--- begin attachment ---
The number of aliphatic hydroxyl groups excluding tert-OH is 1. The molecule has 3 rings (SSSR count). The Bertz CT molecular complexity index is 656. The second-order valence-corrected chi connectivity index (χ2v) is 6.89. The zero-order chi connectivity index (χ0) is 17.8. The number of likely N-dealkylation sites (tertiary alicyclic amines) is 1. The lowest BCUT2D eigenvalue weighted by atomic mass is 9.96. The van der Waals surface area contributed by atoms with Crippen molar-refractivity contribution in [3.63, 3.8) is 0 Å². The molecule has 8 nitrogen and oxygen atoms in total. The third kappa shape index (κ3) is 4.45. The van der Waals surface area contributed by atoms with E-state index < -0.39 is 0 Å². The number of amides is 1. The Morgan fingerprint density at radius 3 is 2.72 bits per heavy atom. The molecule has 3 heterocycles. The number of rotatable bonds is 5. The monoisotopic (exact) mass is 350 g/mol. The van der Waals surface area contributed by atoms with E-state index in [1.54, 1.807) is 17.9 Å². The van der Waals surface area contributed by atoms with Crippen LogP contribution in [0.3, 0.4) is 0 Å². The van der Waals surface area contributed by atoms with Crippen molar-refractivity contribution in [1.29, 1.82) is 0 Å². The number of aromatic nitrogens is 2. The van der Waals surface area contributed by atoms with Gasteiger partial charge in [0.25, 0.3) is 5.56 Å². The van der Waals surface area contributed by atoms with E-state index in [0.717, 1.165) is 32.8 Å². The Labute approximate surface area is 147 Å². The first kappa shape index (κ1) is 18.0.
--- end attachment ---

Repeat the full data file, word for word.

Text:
The number of aliphatic hydroxyl groups excluding tert-OH is 1. The molecule has 3 rings (SSSR count). The Bertz CT molecular complexity index is 656. The second-order valence-corrected chi connectivity index (χ2v) is 6.89. The zero-order chi connectivity index (χ0) is 17.8. The number of likely N-dealkylation sites (tertiary alicyclic amines) is 1. The lowest BCUT2D eigenvalue weighted by atomic mass is 9.96. The van der Waals surface area contributed by atoms with Crippen molar-refractivity contribution in [3.63, 3.8) is 0 Å². The molecule has 8 nitrogen and oxygen atoms in total. The third kappa shape index (κ3) is 4.45. The van der Waals surface area contributed by atoms with E-state index < -0.39 is 0 Å². The number of amides is 1. The Morgan fingerprint density at radius 3 is 2.72 bits per heavy atom. The molecule has 3 heterocycles. The number of rotatable bonds is 5. The monoisotopic (exact) mass is 350 g/mol. The van der Waals surface area contributed by atoms with E-state index in [1.54, 1.807) is 17.9 Å². The van der Waals surface area contributed by atoms with Crippen LogP contribution in [0.3, 0.4) is 0 Å². The van der Waals surface area contributed by atoms with Crippen molar-refractivity contribution in [1.29, 1.82) is 0 Å². The number of aromatic nitrogens is 2. The van der Waals surface area contributed by atoms with Gasteiger partial charge in [0.25, 0.3) is 5.56 Å². The van der Waals surface area contributed by atoms with E-state index in [0.717, 1.165) is 32.8 Å². The Labute approximate surface area is 147 Å². The first kappa shape index (κ1) is 18.0.